3. Add the additional flour 1/4 cup at a time until a soft ball of dough forms.
  4. Turn the dough on a very lightly floured surface and shape into a ball of dough.
  5. Pull the dough along the surface to tighten the seam and build tension of top.
  6. Take a banneton basket or colander and line it with a tea towel.
  7. Generously flour the towel and add the ball of dough seam side up. Cover.
  8. Allow to rise 4-8 hours. When an indention made with your finder doesn't spring back quickly, it's ready to bake.
  9. Preheat oven with Dutch oven inside to 450 degrees F.
  10. Turn the dough onto a piece of parchment paper.
  11. Slash the top of the dough with a very sharp knife or razor blade.
  12. Add the dough (with the parchment paper) into the Dutch oven very carefully.
  13. Put the lid on and bake for 20 minutes.
  14. Remove the lid and bake for an additional 15 minutes.
  15. Allow to cool completely before slicing.

Did you make this recipe?

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  1. I tried the recipe today. While I questioned the amount of starter, thinking there was a typo error, I made it anyway. Not sure where the problem is but I used your recipe exactly and the dough remained sticky even though I did use the 4 cups…and then some. I baked it just as your recipe called for and found the inside quite doughy so baked it for another 15 mins and it could have baked another 20 instead. A full cup of starter seems like quite a bit when the other recipes I’ve used call for between 1/4 cup to 1/2 cup. Is there something I missed?

    1. I’m not sure what could have happened. I always use 1 cup starter for same day recipe and 1/2 cup for overnight ferments. I make this quite often and have never had an issue like that. It may be that your starter is much thinner than mine and made the recipe a bit more hydrated. You can try the recipe with 1/2 cup starter and see how it goes. It will still rise, it will just take longer.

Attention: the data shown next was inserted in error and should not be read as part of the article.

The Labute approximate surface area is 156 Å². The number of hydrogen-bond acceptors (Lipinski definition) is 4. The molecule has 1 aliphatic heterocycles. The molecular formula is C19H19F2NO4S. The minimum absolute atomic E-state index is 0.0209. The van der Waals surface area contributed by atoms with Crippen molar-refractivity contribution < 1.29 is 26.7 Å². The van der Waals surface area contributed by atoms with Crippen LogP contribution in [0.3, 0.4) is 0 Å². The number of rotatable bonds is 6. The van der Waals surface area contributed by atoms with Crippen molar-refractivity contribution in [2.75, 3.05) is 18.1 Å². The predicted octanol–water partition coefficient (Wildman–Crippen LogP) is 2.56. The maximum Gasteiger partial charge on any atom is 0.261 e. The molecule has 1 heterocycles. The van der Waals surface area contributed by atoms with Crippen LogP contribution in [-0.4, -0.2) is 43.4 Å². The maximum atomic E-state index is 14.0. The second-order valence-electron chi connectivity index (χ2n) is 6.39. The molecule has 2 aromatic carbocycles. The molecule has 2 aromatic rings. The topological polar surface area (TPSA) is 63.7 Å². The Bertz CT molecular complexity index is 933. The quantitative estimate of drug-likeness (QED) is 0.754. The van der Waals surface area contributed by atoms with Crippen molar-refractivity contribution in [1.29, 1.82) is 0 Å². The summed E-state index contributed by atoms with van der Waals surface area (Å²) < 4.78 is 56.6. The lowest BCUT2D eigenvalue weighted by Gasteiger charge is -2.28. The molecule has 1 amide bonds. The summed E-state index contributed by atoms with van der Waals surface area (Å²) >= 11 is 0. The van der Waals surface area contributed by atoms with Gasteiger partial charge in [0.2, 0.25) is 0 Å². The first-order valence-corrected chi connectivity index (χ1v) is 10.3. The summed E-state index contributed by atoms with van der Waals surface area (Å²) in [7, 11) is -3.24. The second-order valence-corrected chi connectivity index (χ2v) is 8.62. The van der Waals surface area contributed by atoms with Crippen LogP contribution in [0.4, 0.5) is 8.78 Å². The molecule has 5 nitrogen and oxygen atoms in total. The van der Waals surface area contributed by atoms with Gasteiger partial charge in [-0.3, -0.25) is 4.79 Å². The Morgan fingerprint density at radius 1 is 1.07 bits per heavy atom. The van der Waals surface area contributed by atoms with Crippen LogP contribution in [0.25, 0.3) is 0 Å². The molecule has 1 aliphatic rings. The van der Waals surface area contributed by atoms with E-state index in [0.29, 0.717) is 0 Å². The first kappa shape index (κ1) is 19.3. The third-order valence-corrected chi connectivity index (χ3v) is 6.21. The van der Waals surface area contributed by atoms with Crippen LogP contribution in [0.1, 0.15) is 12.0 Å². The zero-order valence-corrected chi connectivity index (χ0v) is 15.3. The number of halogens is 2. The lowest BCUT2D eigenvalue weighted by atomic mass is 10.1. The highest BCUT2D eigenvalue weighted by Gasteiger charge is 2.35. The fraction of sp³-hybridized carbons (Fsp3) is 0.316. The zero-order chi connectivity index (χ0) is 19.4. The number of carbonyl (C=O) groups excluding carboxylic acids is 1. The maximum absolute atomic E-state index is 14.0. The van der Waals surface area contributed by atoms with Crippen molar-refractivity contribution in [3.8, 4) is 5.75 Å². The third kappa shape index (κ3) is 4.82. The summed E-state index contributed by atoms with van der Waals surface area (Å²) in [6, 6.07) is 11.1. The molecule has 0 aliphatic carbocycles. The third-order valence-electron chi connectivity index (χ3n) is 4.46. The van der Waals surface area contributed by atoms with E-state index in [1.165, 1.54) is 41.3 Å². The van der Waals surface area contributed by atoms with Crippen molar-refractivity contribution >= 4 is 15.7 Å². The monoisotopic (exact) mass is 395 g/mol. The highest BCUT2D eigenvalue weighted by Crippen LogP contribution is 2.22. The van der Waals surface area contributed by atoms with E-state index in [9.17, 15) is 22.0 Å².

2. Made my very first sourdough bread ever today, and your recipe was amazing! I have been nervous for the past 10+ days working my starter but it actually came out. We are thrilled for your website, thank you!!

  3. 5 stars
    I made this bread with 1/2 cup organic rye flour instead of whole wheat, which was still amazing. I did not need the full 4 cups (I’m in the Seattle area in February). The crumb was pretty tight but it was yummy.

  4. If I am worried about over fermentation on bulk rise, can I put it in the refrigerator till I’m ready to bake?

    1. Absolutely. I would say the fridge is your best friend with sourdough. You can leave it in the fridge for up to a week even if you need to.

      1. Thank you so much! I baked this morning. I let it sit at 75 degrees for 8 hours. It looked doubled I put in fridge till this morning. And baked in cold oven method @ 450. It didn’t spring much but the texture and taste is good. I wasn’t sure if I should do a second rise. I had better luck when our climate was cooler.this bake was better than the last soupy few.

  5. 5 stars
    Oh my gosh just did this recipe with some whole wheat as suggested, it is THE perfect texture and crispiness of the crust, amazing! This is my second loaf ever made!

  6. I absolutely want to try this…if it’s anything like yr sandwich loaf…I cant wait…but I’m worried that I’m ysed to baking more advanced sourdough with all the stretch and folds…so wont this bread be a bit more of a tighter crumb having not had the work of required of a normal sourdough…?
    Still I cant wait to try it…thank you.
    Mary also are you affiliated with Healey Homestead…another sourdough baker.. ok thanks…much

    1. It is a bit of a tighter crumb, for sure. But makes a wonderful bread especially for someone new to making artisan bread. I haven’t heard of Healey Homestead. I will have to check them out.

  7. Thrilled to have found this unfussy sourdough recipe! My first 2 (ever!) loaves have both turned out great following this method. Thank you for making a simple beginner friendly recipe!